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Economic Evaluation of Mobile Health (Mhealth) Interventions for Improving Maternal and Newborn Health in Low-And-Middle-Income Settings
Globally, maternal and newborn mortality trends have declined, albeit slowly, over the last 10 years in low-and-middle-income countries (LMICs). Rapidly increasing costs of care, shortages of trained personnel, cultural barriers that delay care-seeking, and geographical remoteness continue to impose considerable challenges for health systems. In response, policy-makers are considering technological innovations such as mobile health (mHealth) interventions to bridge gaps in health service delivery. Economic evaluation, conducted as part of health technology assessments (HTA), provides a systematic approach to collect evidence about costs and effectiveness from the diverse perspectives of care providers, care receivers, and community stakeholder. Such an inclusive approach is imperative to guide the use of mHealth technologies and inform policy decisions on resource allocation for program scale-up in LMICs.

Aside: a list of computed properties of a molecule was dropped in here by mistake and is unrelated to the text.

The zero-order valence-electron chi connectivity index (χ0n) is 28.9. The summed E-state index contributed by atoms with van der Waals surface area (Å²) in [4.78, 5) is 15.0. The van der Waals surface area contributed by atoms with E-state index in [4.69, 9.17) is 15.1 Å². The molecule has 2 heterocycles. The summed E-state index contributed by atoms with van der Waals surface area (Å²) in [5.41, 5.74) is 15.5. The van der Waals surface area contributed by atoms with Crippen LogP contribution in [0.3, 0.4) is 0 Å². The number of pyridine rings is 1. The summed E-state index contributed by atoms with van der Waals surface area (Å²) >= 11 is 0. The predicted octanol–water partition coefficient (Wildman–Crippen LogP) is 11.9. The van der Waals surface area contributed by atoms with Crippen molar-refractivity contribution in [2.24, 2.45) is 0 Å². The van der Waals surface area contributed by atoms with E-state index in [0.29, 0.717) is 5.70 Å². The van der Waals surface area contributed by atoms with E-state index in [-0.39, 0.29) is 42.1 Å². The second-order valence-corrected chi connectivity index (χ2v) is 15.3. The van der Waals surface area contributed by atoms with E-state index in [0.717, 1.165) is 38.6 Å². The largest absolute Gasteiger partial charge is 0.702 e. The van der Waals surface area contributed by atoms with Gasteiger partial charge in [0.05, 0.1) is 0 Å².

The objectives of this presentation are to:
- Highlight the maternal and newborn mortality toll in the context of LMICs;
- Describe two mHealth interventions (i.e. the Smart Discharges program in Uganda; and the Community Level Interventions for Pre-eclampsia trial in Pakistan);
- Summarize findings of a qualitative study exploring societal perspective on cost drivers for mHealth initiative;
- Report key findings of the cost-effectiveness analysis of mHealth interventions;
- Discuss strengths, limitations, and implications for program policy;
- Identify areas of reverse innovation (i.e. methodological replication) to HTA in Canada.
C2E2 Rounds are presented Mondays from 12:00 pm to 1:00 pm in room 700 of the VGH Research Pavilion, 828 West 10th Avenue, Vancouver, BC.